A quick update on further developments in Trump's drug pricing blueprint
|May 15||Public post|
Given a second round of announcements on HHS’ drug pricing plans, and a new round of analysis, I wanted to do a short update on what’s happened with a drug pricing proposal “more sweeping than anybody’s ever proposed before.” (Alex Azar’s words, not mine.)
On Monday, HHS Secretary Alex Azar made a speech following up on President Trump’s Friday speech on drug prices. In this, and the subsequent Q&A with CMS Administrator Seema Verma and FDA Commissioner Scott Gottlieb, the three further clarified the administration’s goals with the drug pricing blueprint. Some specific policies to watch:
Azar talked about the possibility of starting to negotiate Medicare Part D (standard prescription drugs) more similarly to Medicare Part B (drugs dispensed/used in the hospital by physicians). Medicare Part B is priced at the average selling price of the drug, plus 6%. If they follow through on this (and it might take Congressional legislation), it would be the biggest and boldest change in this proposal.
They re-raised the possibility of outlawing PBM rebates by considering them kickbacks (which, let’s be real, they are) - Gottlieb first teased this a few weeks ago
They seem dead-set on removing any restrictions on pharmacists when it comes to advising patients on the cheapest option for paying for drugs (when paying cash might be cheaper than a co-pay, for example). More on that phenomena.
They plan to be aggressive in calling out pharma companies who “game the system” by failing to supply generic manufacturers with the samples they need for drug development (thus slowing down generic competition)
They continue to harp on the notion of requiring drug companies to include list prices in drug advertisements. While this seems tough on pharma, the list price of a drug often bears little meaning for the end user who will end up paying some negotiated percentage or copay based on insurance coverage and PBM leverage. If the goal is to let Americans know that most drugs are very expensive, it’s a little late.
Also, Secretary Azar doubled down on the administration’s refusal to consider Medicare directly negotiating drug prices. In another interview from Monday on the Hugh Hewitt radio show, Azar said:
“What they’re talking about are cheap, political gimmicks like saying the Secretary should do the negotiating instead of these drug plans. Well, you know what? The same people who bring you $400 toilet seats in procurement are not the people to negotiate best with these big drug companies. You need these big, bad middlemen, these Part D drug plans, to hit these companies hard. I know. I was on the other side. They know what they’re doing. We have to unleash them and sick them on the drug companies. They know how to manage this, but they know how to manage it in a way that is appropriate to our patients and retains free market choice for our patients in their programs. The only, even the Democrats, even Peter Orszag, who was the Democratic head of the Congressional Budget Office, and then President Obama’s head of the Office of Management and Budget, has repeatedly made clear that having me as Secretary do the negotiation wouldn’t yield any savings to seniors or government programs unless you move to a system like Obamacare of rationing care, denying access to medicine, denying choice and moving to a European socialist style system of one size fits all.”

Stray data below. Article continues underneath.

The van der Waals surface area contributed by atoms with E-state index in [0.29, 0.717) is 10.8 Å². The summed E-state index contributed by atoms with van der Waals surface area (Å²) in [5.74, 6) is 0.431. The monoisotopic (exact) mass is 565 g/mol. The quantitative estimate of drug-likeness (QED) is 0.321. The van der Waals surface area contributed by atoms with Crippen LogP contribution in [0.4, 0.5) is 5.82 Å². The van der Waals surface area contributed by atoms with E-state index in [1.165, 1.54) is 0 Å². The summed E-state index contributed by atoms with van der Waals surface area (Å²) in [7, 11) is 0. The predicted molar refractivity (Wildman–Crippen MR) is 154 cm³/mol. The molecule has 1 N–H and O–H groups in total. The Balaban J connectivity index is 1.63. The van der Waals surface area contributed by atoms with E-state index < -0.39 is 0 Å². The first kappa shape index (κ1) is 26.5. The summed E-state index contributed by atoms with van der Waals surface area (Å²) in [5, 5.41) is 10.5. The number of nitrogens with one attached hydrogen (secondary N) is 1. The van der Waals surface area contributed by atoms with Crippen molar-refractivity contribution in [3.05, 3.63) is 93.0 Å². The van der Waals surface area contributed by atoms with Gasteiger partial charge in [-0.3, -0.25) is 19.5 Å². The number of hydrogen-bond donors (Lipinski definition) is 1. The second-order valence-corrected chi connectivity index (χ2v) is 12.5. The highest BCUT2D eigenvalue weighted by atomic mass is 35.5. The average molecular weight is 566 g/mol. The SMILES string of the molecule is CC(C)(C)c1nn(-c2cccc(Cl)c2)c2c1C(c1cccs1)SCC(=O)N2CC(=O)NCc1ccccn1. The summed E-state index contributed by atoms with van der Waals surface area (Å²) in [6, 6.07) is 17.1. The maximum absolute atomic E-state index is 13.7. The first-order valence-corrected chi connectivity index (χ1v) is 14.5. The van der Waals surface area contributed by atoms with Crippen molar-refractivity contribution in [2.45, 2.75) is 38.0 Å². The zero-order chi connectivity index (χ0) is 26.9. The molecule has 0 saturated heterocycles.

By drawing a straight line from Medicare negotiating prices to European socialism, we can be certain that this administration is trying to kill this issue, and even make it politically untouchable for the next one.
This quote also gives us insight as Azar once again praises PBMs (the middlemen) and their ability to negotiate on behalf of the government. Given Scott Gottlieb’s recent talk about ending rebates (a sizable revenue source for PBMs), it’s hard to tell if this administration wants to put them out of business, or offer them office space in the West Wing. PBM stock prices, which are essentially flat, indicate investors aren’t sure what to think, but they aren’t panicking yet.
Overall, the feeling that this blueprint was very preliminary and indecisive hasn’t wavered. Azar’s insisted on Hugh Hewitt that the proposal contained ideas “more sweeping than any drug pricing initiative ever before from a Democratic president, from a Republican president, ideas that have never even been seen by liberals or conservatives.”
Perhaps if the administration hadn’t told us this would be a game-changer, we wouldn’t be disappointed when the proposals weren’t, in fact, game-changing.